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            • #7
              Originally posted by dungeon View Post
              I was thinking it is now 32 only, but who knows 64 might be in a way left for something


              https://www.anandtech.com/show/14528...-5700-series/2
              It can definitly still do wave64... that is what the entire driver is doing up until now on Navi... it just takes 2 cycles instead of one to do the work but the Navi CUs are 2x as fast to begin with so, you only notice a small overhead for doing this for compute code, while graphics shaders that sometimes have difficulty utilizing a wave64 and may only use only a quater of it's resources can now be broken down into wave32 for better utilization since the resources are scheduled more finely.

              They give a fairly detail high level overview of how all this works in the tech slides I'm supprised people are commenting on this without bothering to read it: https://www.techpowerup.com/256660/a...tc#g256660-121

              Doing this is the main reason they got a 1.25x IPC improvement... so current Mesa code we've seen benchmarked so far has not even taken advantage of this at all.
              Last edited by cb88; 07-20-2019, 12:00 PM.

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              • #8
                Originally posted by cb88 View Post
                They give a fairly detail high level overview of how all this works in the tech slides I'm supprised people are commenting on this without bothering to read it
                I had read it of course, but understood by this example there is no native wave64 anymore, just 2 wave32



                https://www.anandtech.com/Gallery/Album/7172#12
                Last edited by dungeon; 07-20-2019, 12:30 PM.

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                • #9
                  Originally posted by dungeon View Post

                  I had read it of course, but understood by this example there is no native wave64 anymore, just 2 wave32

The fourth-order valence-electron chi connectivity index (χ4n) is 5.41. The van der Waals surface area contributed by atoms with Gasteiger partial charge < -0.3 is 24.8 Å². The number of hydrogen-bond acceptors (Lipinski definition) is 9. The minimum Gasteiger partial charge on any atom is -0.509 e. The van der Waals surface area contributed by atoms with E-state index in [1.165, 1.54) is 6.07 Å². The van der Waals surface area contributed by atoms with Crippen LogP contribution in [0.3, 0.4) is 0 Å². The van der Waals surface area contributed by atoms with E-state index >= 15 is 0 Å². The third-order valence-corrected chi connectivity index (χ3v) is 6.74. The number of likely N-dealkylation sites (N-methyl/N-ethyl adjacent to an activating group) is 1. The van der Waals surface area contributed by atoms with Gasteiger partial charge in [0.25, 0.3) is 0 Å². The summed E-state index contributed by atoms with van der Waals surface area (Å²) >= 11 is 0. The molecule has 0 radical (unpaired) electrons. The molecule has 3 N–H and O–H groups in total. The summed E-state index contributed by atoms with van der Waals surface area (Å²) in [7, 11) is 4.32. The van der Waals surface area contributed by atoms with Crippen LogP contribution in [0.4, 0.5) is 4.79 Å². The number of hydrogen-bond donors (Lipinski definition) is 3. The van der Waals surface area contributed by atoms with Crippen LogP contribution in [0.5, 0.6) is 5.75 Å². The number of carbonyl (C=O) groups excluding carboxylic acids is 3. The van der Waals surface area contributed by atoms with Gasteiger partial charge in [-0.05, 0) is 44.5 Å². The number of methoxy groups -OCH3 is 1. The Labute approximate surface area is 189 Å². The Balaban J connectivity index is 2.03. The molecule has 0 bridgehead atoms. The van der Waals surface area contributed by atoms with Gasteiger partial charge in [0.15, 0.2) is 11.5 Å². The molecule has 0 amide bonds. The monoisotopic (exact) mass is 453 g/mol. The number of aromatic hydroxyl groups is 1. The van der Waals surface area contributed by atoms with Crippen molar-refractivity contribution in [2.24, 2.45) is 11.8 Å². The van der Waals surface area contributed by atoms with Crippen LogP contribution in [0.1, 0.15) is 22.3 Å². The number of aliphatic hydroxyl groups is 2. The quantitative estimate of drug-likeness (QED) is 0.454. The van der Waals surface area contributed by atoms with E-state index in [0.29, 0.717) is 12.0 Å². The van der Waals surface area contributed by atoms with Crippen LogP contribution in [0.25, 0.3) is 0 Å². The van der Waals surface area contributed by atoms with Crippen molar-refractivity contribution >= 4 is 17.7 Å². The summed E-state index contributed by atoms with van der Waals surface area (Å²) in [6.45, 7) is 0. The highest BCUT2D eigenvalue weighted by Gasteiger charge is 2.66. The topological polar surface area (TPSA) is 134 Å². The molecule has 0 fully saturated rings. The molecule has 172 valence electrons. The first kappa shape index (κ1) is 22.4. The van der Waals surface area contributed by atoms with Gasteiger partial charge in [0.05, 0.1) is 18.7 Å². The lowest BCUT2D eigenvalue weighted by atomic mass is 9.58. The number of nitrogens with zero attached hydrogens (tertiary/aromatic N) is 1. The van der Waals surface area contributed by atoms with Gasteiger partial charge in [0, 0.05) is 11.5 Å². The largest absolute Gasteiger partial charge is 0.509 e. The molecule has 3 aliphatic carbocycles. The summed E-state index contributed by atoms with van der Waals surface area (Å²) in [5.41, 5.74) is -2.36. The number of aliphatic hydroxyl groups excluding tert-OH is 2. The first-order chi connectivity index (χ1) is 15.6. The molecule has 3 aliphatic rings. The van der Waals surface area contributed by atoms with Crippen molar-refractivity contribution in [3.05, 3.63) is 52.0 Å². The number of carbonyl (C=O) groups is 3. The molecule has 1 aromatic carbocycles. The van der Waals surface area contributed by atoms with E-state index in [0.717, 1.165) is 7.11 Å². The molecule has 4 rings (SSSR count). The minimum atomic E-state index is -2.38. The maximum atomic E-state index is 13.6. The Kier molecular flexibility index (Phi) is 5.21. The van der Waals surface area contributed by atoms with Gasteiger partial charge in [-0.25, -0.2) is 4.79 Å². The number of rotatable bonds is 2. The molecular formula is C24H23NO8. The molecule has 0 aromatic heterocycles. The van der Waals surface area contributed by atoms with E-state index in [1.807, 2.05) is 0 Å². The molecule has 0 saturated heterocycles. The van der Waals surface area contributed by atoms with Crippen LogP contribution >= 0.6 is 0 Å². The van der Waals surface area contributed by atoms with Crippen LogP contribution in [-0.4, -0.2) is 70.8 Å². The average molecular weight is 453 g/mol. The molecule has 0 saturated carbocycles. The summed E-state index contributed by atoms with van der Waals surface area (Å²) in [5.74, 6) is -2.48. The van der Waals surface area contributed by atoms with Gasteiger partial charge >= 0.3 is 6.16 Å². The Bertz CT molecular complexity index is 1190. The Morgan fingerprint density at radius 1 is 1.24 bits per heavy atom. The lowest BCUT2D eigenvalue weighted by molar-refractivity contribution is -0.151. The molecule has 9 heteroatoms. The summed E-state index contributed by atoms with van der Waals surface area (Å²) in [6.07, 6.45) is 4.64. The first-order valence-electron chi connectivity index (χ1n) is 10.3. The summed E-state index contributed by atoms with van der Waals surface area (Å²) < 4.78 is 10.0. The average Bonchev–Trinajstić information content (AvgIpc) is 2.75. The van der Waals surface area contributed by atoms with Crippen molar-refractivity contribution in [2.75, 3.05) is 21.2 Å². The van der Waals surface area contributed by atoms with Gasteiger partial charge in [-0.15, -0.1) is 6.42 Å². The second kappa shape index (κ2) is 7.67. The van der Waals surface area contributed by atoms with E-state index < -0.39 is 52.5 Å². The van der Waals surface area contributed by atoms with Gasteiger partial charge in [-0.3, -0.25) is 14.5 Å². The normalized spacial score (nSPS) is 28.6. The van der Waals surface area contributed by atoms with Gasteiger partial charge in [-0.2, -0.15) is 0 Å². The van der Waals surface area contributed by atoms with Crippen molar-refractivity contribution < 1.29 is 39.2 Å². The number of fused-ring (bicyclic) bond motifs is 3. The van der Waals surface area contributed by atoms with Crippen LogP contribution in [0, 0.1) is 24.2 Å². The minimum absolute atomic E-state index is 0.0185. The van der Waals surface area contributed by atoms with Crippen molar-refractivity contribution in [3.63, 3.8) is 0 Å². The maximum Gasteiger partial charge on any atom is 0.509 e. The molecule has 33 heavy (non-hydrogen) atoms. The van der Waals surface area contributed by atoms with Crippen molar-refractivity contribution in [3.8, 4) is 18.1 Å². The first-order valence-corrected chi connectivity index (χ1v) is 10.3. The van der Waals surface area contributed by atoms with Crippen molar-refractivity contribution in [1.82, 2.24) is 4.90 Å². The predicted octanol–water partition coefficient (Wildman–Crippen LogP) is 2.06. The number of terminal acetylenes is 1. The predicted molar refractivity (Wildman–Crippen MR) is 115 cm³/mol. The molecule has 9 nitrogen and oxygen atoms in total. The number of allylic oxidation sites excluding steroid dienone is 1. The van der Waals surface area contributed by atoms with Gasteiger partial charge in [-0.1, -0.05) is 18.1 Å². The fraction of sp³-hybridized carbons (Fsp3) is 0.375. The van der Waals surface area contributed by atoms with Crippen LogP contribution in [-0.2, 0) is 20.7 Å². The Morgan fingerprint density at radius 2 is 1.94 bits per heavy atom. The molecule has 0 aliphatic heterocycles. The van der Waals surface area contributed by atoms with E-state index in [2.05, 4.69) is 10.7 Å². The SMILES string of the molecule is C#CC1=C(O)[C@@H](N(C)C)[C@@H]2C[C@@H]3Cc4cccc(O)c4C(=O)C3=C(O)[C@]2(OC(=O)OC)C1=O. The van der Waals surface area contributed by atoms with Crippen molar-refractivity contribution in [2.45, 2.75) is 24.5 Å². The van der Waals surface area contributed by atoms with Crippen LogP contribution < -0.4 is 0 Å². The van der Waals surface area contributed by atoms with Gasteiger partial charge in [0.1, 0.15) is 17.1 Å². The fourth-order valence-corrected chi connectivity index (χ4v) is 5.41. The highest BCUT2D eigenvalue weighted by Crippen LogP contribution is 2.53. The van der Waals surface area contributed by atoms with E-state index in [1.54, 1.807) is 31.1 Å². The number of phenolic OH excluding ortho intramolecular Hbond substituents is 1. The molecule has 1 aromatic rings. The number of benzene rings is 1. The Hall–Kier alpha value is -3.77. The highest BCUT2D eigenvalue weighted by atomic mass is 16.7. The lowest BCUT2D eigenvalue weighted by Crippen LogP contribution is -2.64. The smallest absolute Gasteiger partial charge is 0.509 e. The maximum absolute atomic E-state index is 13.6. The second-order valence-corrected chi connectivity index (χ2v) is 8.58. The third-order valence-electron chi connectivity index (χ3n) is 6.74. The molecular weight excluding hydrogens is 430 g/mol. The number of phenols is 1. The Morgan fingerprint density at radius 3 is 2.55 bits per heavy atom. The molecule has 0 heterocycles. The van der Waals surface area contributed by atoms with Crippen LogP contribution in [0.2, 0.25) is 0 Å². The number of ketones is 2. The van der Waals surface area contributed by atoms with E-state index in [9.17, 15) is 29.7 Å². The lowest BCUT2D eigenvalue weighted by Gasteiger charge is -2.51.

https://www.anandtech.com/Gallery/Album/7172#12
                  The driver doesn't know... that's the whole point, it's executed natively just in a different way across 2 cycles. It's not doing emulation or anything like that.. similar to how AVX instructions on Zen 1 take 1 or 2 cycles depending on length etc (128bit is single, 256 is 2 cycle).... there is native support for the instructions but the hardware is not setup to execute them in a single cycle.

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                  • #10
                    Originally posted by cb88 View Post

                    I has nothing to do with the game... it is purely in how the driver handles the code. That said most compute code does care, and is optimized for wave64 so AMD retained support for running both, the way they did this is the wave64 code executes across 2 cycles instead of one. Up untill now the open source graphics driver has been issuing wave64 code, running in this two cycle mode, with wave32 code being issued we will see better ALU utilization, as previously with wave64 code lots of the compute resources could go underutilized in many cases.
                    If it was like that, then why they keep compatibility with Wave64 in expense of more transistors? They could just execute everything per 32 threads.